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Prosecutor: 'Mississippi Burning' Civil Rights Case Closed

The 1964 killings of James Earl Chaney, Andrew Goodman and Michael Schwerner in Neshoba County sparked national outrage

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    AP
    Federal agents, left, listen as Mississippi Attorney General Jim Hood tells reporters that the investigation into the infamous slayings of three civil rights workers in Mississippi is finally closed, 53 years almost to the day after the young men disappeared during "Freedom Summer," at a news conference Monday, June 20, 2016 in Jackson, Miss.

    One day short of the 52nd anniversary of three civil rights workers' disappearance during Mississippi's "Freedom Summer," state and federal prosecutors said Monday that the investigation into the slayings is over.

    The decision "closes a chapter" in the state's divisive civil rights history, Mississippi Attorney General Jim Hood said.

    "The evidence has been degraded by memory over time, and so there are no individuals that are living now that we can make a case on at this point," Hood said.

    He said, however, that if new information comes forward because of the announcement that the case is closed, prosecutors could reconsider and pursue a case.

    The 1964 killings of James Earl Chaney, Andrew Goodman and Michael Schwerner in Neshoba County sparked national outrage and helped spur passage of the 1964 Civil Rights Act. They later became the subject of the movie "Mississippi Burning."

    Monday, their relatives said the focus should not be only on the three men, but on all the people killed or hurt while seeking justice.

    "The civil rights period was not about just those three young men," said the Rev. Julia Chaney Moss, Chaney's sister and a New Jersey resident. "It was about all of the lives."

    The famous case is one of more than 125 unsolved cases from the civil rights era that the FBI re-examined after launching its "Cold Case Initiative" in 2006. Congress set aside millions of dollars in 2007 through the Emmett Till Unsolved Civil Rights Crime Act for such investigations. But most of those cases haven't resulted in prosecution.

    The 1964 slaying of the black owner of a shoe shop in Ferriday, Louisiana, has resulted in no prosecutions despite news articles linking a man from Rayville, Louisiana, to the crime. The Justice Department in 2011 closed an inquiry into the 1965 killing of a Pelahatchie, Mississippi, man who was shot by a constable, despite witnesses who question the officer's version of events.

    "While legal and factual impediments sometimes prevent us from bringing cases we wish that we could, the Civil Rights Division remains dedicated to pursuing racially-motivated crimes wherever the facts allow," Vanita Gupta, head of the Justice Department's Civil Rights Division, said in a statement Monday.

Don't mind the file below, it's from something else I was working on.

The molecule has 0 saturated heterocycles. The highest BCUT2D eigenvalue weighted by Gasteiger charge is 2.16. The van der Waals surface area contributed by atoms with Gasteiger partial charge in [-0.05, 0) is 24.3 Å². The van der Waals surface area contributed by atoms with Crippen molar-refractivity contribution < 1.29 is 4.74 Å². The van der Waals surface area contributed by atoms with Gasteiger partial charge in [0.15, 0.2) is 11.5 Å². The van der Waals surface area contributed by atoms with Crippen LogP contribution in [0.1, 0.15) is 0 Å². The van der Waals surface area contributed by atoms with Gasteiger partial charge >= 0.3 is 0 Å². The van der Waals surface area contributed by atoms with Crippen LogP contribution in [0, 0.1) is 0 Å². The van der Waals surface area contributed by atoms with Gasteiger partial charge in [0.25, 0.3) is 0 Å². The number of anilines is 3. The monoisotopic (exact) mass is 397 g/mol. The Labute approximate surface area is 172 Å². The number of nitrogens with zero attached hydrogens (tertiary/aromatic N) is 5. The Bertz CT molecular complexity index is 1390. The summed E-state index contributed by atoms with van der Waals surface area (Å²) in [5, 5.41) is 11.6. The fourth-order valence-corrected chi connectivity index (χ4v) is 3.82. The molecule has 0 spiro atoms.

Rita Bender, Schwerner's widow, said she hopes the decision will spark further reflection in Mississippi about the state's legacy of prejudice. She said she believes state leaders haven't learned the lesson of the slayings, because Mississippi is still flying a state flag with the Confederate battle emblem, legislators recently passed a bill that Bender says enables discrimination against gay people, and she said the state does a poor job in providing services to African-American citizens.

    "As a nation, we have to come to terms without our racist past and our continuing inability to move past it," said Bender, a lawyer in Seattle.

    Chaney, Goodman and Schwerner had worked to register African-American voters. They disappeared June 21, 1964, while investigating the burning of a black church. Their bodies were found weeks later in an earthen dam.

    Hood says the U.S. Department of Justice recently released findings to his office that led to the decision to close the case. He presented to reporters a 48-page report by the FBI which outlines the federal investigation that ultimately led authorities to conclude the deaths were part of a Ku Klux Klan conspiracy authorized by Sam Bowers, a Mississippi Klan leader who lived in Laurel.

    In 1967, eight people were convicted of federal civil rights violations related to the killings of the three workers. In 2005, Hood and the Neshoba County prosecutor won three manslaughter convictions against white supremacist Edgar Ray Killen, who remains in prison.

    Hood said officials had considered possible cases against Jimmy Lee Townsend and James "Pete" Harris. Townsend, 69, declined comment Monday when reached by telephone. The Associated Press could not locate Harris.

    All surviving suspects were presented to a grand jury in 2005, Hood said, with grand jurors indicting only Killen. He said not enough new evidence has been developed since then for him to believe anything could change.

    "I think that everything has been done that could possibly be done," Hood said.

    Harris allegedly recruited members of the KKK in Meridian to kill the three men and Townsend allegedly remained with a disabled car on the night that other Klansman went carry out the slayings.

    Harris was acquitted in the original prosecution of the case, according to the FBI report. Townsend was charged in preliminary charging documents but was never indicted, the report says.

    "For these participants, the good Lord will have to deal with that," Hood said.

    In recent years, Hood said, authorities had tried to develop a case against one person for lying to an FBI agent. But he said a witness declined to sign a statement at the last moment. He did not identify the person or the witness.